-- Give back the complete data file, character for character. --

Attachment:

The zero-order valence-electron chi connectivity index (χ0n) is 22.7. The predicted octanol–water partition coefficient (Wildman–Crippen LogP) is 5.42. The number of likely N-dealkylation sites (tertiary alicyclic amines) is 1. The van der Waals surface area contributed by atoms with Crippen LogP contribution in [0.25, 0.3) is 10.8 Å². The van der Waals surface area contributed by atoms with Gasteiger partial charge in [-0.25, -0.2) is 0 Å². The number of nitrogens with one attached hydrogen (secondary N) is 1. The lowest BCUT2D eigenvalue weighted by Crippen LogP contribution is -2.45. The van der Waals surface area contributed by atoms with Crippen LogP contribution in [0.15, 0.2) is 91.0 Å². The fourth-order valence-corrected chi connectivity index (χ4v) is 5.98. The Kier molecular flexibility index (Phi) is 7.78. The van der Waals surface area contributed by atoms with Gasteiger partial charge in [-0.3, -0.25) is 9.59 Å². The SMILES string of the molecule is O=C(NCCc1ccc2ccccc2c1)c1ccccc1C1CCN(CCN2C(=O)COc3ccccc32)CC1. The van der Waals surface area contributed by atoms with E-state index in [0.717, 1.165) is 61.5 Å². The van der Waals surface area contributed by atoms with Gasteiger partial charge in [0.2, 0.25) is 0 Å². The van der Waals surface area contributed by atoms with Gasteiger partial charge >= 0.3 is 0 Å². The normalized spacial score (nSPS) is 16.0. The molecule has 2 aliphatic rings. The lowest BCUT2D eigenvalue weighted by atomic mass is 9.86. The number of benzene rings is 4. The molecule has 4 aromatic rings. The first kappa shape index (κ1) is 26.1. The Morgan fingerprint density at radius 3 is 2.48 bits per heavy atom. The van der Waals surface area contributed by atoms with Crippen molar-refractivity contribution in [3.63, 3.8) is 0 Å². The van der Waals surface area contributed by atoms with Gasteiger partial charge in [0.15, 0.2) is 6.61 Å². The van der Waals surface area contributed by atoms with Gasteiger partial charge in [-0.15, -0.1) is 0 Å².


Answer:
The zero-order valence-electron chi connectivity index (χ0n) is 22.7. The predicted octanol–water partition coefficient (Wildman–Crippen LogP) is 5.42. The number of likely N-dealkylation sites (tertiary alicyclic amines) is 1. The van der Waals surface area contributed by atoms with Crippen LogP contribution in [0.25, 0.3) is 10.8 Å². The van der Waals surface area contributed by atoms with Gasteiger partial charge in [-0.25, -0.2) is 0 Å². The number of nitrogens with one attached hydrogen (secondary N) is 1. The lowest BCUT2D eigenvalue weighted by Crippen LogP contribution is -2.45. The van der Waals surface area contributed by atoms with Crippen LogP contribution in [0.15, 0.2) is 91.0 Å². The fourth-order valence-corrected chi connectivity index (χ4v) is 5.98. The Kier molecular flexibility index (Phi) is 7.78. The van der Waals surface area contributed by atoms with Gasteiger partial charge in [-0.3, -0.25) is 9.59 Å². The SMILES string of the molecule is O=C(NCCc1ccc2ccccc2c1)c1ccccc1C1CCN(CCN2C(=O)COc3ccccc32)CC1. The van der Waals surface area contributed by atoms with E-state index in [0.717, 1.165) is 61.5 Å². The van der Waals surface area contributed by atoms with Gasteiger partial charge in [0.2, 0.25) is 0 Å². The van der Waals surface area contributed by atoms with Gasteiger partial charge >= 0.3 is 0 Å². The normalized spacial score (nSPS) is 16.0. The molecule has 2 aliphatic rings. The lowest BCUT2D eigenvalue weighted by atomic mass is 9.86. The number of benzene rings is 4. The molecule has 4 aromatic rings. The first kappa shape index (κ1) is 26.1. The Morgan fingerprint density at radius 3 is 2.48 bits per heavy atom. The van der Waals surface area contributed by atoms with Crippen molar-refractivity contribution in [3.63, 3.8) is 0 Å². The van der Waals surface area contributed by atoms with Gasteiger partial charge in [0.15, 0.2) is 6.61 Å². The van der Waals surface area contributed by atoms with Gasteiger partial charge in [-0.15, -0.1) is 0 Å².